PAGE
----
The Fresh Loaf

News & Information for Amateur Bakers and Artisan Bread Enthusiasts

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agentmorgan's picture
agentmorgan

http://www.wildyeastblog.com/2008/08/25/cranberry-oat-sourdough-scones/

Made these quick and delicious scones using pantry ingrediants so made some changes:

Used KAF WWW for all flours, including oat

Added 0.5C walnut chips

Used frozen and thawed sourdough starter 

Used 0.13tsp of KAF Fiori di Sicilia instead of the lemon zest

The instructions were clear and the dough went together smoothly and quickly.  I forgot to brush with milk and pulled the scones out a minute into baking to sprinkle with sanding sugar.  

I'm rather used to scones being thick and heavy, so was surprised at how light and fluffy these were while still having a nice crust on them.  They were not overly sweet, but I think I will forgo the extra sugar and even cut a bit out of the dough next time.  I have no idea if the sourdough would help preserve freshness as they were eaten too quickly!  Will certainly be making again.  

sweetbombeet's picture

Vitamin C Method = super accelerated rising

October 8, 2011 - 1:10am -- sweetbombeet
Forums: 

Hey everyone,

I was just wondering if anyone else used the "Vitamin C Method" that I use for all my pizzas.  The ascorbic acid of the Vitamin C creates a reaction with the yeast that speeds up the rising process dramatically, cutting it down to only one short rise. 

Just curious.

joel

earth3rd's picture
earth3rd

This is my latest attempt at Ciabatta. I used this recipe:  


Jason's Quick Coccodrillo Ciabatta Bread


I have to be honest though... I liked the Ciabatta No Knead better. I liked the flavour of the No Knead bread better. I must admit that the Jason's Quick Coccodrillo Ciabatta might have had a more open crumb and is a pretty looking loaf it just lacked in taste. Here are a couple of photo's.


This is the measurments I used for 2 loaves.


233 gr. bread flour


100 gr. semolina


4.7 gr. yeast


10  gr. salt


320 gr. water


 



 



 

Bake Skywalker's picture

Quick Dinner Bread

November 1, 2010 - 9:59am -- Bake Skywalker
Forums: 

Hello my Baking Buddies, I am totally new to the site, really enjoying the community and forums, I feel at home here :) I have a good topic to start a thread on so I though I would throw it out and see what hits.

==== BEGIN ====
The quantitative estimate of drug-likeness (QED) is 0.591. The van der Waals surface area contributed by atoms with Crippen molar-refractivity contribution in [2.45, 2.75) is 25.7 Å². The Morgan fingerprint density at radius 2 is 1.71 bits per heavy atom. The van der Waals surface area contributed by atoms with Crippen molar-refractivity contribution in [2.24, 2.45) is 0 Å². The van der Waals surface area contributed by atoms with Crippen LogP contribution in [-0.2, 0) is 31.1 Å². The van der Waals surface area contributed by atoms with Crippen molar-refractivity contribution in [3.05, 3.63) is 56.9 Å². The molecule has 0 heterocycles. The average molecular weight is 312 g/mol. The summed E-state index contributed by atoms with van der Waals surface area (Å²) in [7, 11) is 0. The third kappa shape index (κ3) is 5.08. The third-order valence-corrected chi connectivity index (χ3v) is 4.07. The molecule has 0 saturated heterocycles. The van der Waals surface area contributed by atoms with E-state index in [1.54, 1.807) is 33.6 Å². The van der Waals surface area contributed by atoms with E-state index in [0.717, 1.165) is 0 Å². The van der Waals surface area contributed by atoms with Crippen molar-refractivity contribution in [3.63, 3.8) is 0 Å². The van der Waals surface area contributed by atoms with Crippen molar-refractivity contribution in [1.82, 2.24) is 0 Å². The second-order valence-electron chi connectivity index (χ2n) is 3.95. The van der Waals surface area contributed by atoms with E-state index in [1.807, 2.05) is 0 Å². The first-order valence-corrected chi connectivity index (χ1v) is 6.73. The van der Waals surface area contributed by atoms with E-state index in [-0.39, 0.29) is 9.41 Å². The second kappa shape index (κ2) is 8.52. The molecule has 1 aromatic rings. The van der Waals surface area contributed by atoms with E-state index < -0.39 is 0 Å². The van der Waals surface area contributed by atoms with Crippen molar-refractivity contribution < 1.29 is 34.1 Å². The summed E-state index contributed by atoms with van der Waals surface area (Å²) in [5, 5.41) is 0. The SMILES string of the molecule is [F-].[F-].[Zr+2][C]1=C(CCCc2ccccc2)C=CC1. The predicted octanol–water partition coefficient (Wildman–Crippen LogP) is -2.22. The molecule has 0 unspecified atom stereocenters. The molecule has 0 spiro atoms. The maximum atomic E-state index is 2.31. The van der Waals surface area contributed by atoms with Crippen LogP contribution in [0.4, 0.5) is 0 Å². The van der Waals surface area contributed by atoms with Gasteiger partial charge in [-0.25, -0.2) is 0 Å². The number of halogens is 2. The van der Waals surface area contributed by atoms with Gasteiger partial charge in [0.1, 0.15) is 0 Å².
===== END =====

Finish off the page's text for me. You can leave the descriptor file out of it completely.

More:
I found myself in a situation over the weekend.  My fiance and I were invited over to have Halloween dinner by the parents of my ten year old sons friend ("Girl" friend).  Saturday afternoon I found myself wishing that I had started a batch of Pain A L'anciene the night before to bake off that evening to bring to dinner on Sunday.

tonyjacobs's picture

Simple coconut macaroons in minutes

March 21, 2010 - 10:45am -- tonyjacobs

1 beaten egg
50g caster sugar
30g icing sugar (sifted)
145g unsweetened desiccated coconut

Preheat fan oven to 170

Beat sugar into egg with a fork, add icing sugar, then add coconut and mix well. 

Spoon some of the mixture into a small dish (approx 1.5 inches diameter), press in gently, and then turn out onto a greased baking tray, leaving a small mound shaped macaroon. This recipe makes around 14 macaroons.

Bake for approx 14 minutes until golden. Leave to cool on wire rack.

Tony

xabanga's picture
xabanga

Hello,

This is my first posting (although not my first bread). I've been researching an easy campfire bread recipe, and I ended up with a recipe for Australian Damper bread (actually there were several). I tried baking the bread at home, but because it used chemical leveners, I thought it tasted more like a biscuit rather than a bread (it was still good however). I did a little more research and found a recipe for a damper made with yeast (which is not the traditional way to make it). I had planned on baking it the traditional way in campfire ashes this weekend but I ended up baking it in my oven using baking tiles. So here's the recipe:

Australian Damper with Yeast

2 1/4 tsp yeast

2 Tbsp sugar

3 cups bread flour

1 Tbsp baking powder

3/4 tsp salt

1 1/4 cup warm water

1/4 cup melted butter

Mix the dry ingredient in a bowl. Add the melted butter and mix it in the flour mixture. Slowly add the water, knead lightly (about 1 minute), adding more flour as necessary. Let the dough rest in a bowl for 10 minutes. On a lightly floured surface, knead and shape the dough into a boule. Place it in a floured linen-lined proofing bowl and let it rise for 30 minutes.


Meanwhile preheat the oven to 375 degrees F with a baking stone on the middle rack and an old pan on the bottom rack. When the dough is risen, transfer it to parchement paper on an upside down cookie sheet (it helps slidding the dough onto the baking stone). Slash the dough.

Add ~1 cup boiling water to the old pan in the oven and let it steam for 1 minute before slidding the dough onto the baking stone. Bake for 35 minutes then cool on a baking rack. Enjoy!

Next time I'll try the bread on a campfire.

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